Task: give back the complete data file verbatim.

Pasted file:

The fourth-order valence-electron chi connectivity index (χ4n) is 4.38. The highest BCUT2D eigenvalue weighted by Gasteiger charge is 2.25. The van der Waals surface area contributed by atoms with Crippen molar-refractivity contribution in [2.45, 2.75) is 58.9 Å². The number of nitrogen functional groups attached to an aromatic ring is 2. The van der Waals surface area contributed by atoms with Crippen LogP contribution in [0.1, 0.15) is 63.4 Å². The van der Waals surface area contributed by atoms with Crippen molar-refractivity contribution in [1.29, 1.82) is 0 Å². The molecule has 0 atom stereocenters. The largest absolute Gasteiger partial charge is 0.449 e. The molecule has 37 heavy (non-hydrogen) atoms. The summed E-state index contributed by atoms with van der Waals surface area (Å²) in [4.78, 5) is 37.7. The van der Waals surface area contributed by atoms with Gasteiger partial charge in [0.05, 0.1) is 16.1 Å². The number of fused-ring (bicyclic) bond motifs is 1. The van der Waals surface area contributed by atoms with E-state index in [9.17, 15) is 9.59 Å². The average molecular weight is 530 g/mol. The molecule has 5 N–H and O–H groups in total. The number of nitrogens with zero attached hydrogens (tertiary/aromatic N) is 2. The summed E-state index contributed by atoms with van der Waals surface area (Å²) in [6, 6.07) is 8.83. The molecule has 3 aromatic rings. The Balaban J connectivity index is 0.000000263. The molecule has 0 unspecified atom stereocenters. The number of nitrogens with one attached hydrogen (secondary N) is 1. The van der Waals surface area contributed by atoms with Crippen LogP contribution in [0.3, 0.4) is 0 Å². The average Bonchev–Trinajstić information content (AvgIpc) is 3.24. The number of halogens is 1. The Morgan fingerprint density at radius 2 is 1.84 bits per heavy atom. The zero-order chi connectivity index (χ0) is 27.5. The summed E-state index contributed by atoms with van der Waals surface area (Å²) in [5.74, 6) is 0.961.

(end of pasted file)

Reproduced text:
The fourth-order valence-electron chi connectivity index (χ4n) is 4.38. The highest BCUT2D eigenvalue weighted by Gasteiger charge is 2.25. The van der Waals surface area contributed by atoms with Crippen molar-refractivity contribution in [2.45, 2.75) is 58.9 Å². The number of nitrogen functional groups attached to an aromatic ring is 2. The van der Waals surface area contributed by atoms with Crippen LogP contribution in [0.1, 0.15) is 63.4 Å². The van der Waals surface area contributed by atoms with Crippen molar-refractivity contribution in [1.29, 1.82) is 0 Å². The molecule has 0 atom stereocenters. The largest absolute Gasteiger partial charge is 0.449 e. The molecule has 37 heavy (non-hydrogen) atoms. The summed E-state index contributed by atoms with van der Waals surface area (Å²) in [4.78, 5) is 37.7. The van der Waals surface area contributed by atoms with Gasteiger partial charge in [0.05, 0.1) is 16.1 Å². The number of fused-ring (bicyclic) bond motifs is 1. The van der Waals surface area contributed by atoms with E-state index in [9.17, 15) is 9.59 Å². The average molecular weight is 530 g/mol. The molecule has 5 N–H and O–H groups in total. The number of nitrogens with zero attached hydrogens (tertiary/aromatic N) is 2. The summed E-state index contributed by atoms with van der Waals surface area (Å²) in [6, 6.07) is 8.83. The molecule has 3 aromatic rings. The Balaban J connectivity index is 0.000000263. The molecule has 0 unspecified atom stereocenters. The number of nitrogens with one attached hydrogen (secondary N) is 1. The van der Waals surface area contributed by atoms with Crippen LogP contribution in [0.3, 0.4) is 0 Å². The average Bonchev–Trinajstić information content (AvgIpc) is 3.24. The number of halogens is 1. The Morgan fingerprint density at radius 2 is 1.84 bits per heavy atom. The zero-order chi connectivity index (χ0) is 27.5. The summed E-state index contributed by atoms with van der Waals surface area (Å²) in [5.74, 6) is 0.961.